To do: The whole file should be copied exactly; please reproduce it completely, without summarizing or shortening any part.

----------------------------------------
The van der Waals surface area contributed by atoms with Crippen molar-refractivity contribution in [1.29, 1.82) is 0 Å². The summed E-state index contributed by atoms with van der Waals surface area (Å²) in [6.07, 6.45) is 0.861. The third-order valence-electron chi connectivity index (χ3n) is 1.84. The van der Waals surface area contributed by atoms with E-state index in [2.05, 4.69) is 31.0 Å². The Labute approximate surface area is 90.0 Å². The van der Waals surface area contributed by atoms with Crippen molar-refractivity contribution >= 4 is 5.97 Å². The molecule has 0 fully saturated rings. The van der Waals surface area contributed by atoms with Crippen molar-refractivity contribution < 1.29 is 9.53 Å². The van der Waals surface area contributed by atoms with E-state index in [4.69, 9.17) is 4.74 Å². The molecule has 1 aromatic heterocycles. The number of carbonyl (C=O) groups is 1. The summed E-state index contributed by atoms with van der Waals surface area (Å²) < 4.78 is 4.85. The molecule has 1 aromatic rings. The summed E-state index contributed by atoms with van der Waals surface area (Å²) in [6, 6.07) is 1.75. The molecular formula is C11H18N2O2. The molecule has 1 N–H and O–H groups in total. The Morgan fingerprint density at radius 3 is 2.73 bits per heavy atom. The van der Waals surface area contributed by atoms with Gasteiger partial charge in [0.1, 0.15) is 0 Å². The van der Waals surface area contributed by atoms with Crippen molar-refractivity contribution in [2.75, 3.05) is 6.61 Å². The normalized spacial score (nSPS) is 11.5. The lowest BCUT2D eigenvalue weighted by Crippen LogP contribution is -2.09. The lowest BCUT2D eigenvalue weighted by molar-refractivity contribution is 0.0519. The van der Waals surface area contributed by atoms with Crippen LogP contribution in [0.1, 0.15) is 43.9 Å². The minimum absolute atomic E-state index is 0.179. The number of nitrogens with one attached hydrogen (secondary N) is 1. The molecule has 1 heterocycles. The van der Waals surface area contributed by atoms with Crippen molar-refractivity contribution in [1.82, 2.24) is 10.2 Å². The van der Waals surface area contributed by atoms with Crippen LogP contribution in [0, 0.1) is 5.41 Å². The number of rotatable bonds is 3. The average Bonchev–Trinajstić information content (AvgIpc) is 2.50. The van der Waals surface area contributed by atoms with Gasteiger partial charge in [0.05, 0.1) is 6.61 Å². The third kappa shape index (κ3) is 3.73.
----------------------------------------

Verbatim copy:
The van der Waals surface area contributed by atoms with Crippen molar-refractivity contribution in [1.29, 1.82) is 0 Å². The summed E-state index contributed by atoms with van der Waals surface area (Å²) in [6.07, 6.45) is 0.861. The third-order valence-electron chi connectivity index (χ3n) is 1.84. The van der Waals surface area contributed by atoms with E-state index in [2.05, 4.69) is 31.0 Å². The Labute approximate surface area is 90.0 Å². The van der Waals surface area contributed by atoms with Crippen molar-refractivity contribution >= 4 is 5.97 Å². The molecule has 0 fully saturated rings. The van der Waals surface area contributed by atoms with Crippen molar-refractivity contribution < 1.29 is 9.53 Å². The van der Waals surface area contributed by atoms with E-state index in [4.69, 9.17) is 4.74 Å². The molecule has 1 aromatic heterocycles. The number of carbonyl (C=O) groups is 1. The summed E-state index contributed by atoms with van der Waals surface area (Å²) < 4.78 is 4.85. The molecule has 1 aromatic rings. The summed E-state index contributed by atoms with van der Waals surface area (Å²) in [6, 6.07) is 1.75. The molecular formula is C11H18N2O2. The molecule has 1 N–H and O–H groups in total. The Morgan fingerprint density at radius 3 is 2.73 bits per heavy atom. The van der Waals surface area contributed by atoms with Gasteiger partial charge in [0.1, 0.15) is 0 Å². The van der Waals surface area contributed by atoms with Crippen molar-refractivity contribution in [2.75, 3.05) is 6.61 Å². The normalized spacial score (nSPS) is 11.5. The lowest BCUT2D eigenvalue weighted by Crippen LogP contribution is -2.09. The lowest BCUT2D eigenvalue weighted by molar-refractivity contribution is 0.0519. The van der Waals surface area contributed by atoms with Crippen LogP contribution in [0.1, 0.15) is 43.9 Å². The minimum absolute atomic E-state index is 0.179. The number of nitrogens with one attached hydrogen (secondary N) is 1. The molecule has 1 heterocycles. The van der Waals surface area contributed by atoms with Crippen molar-refractivity contribution in [1.82, 2.24) is 10.2 Å². The van der Waals surface area contributed by atoms with Crippen LogP contribution in [0, 0.1) is 5.41 Å². The number of rotatable bonds is 3. The average Bonchev–Trinajstić information content (AvgIpc) is 2.50. The van der Waals surface area contributed by atoms with Gasteiger partial charge in [0.05, 0.1) is 6.61 Å². The third kappa shape index (κ3) is 3.73.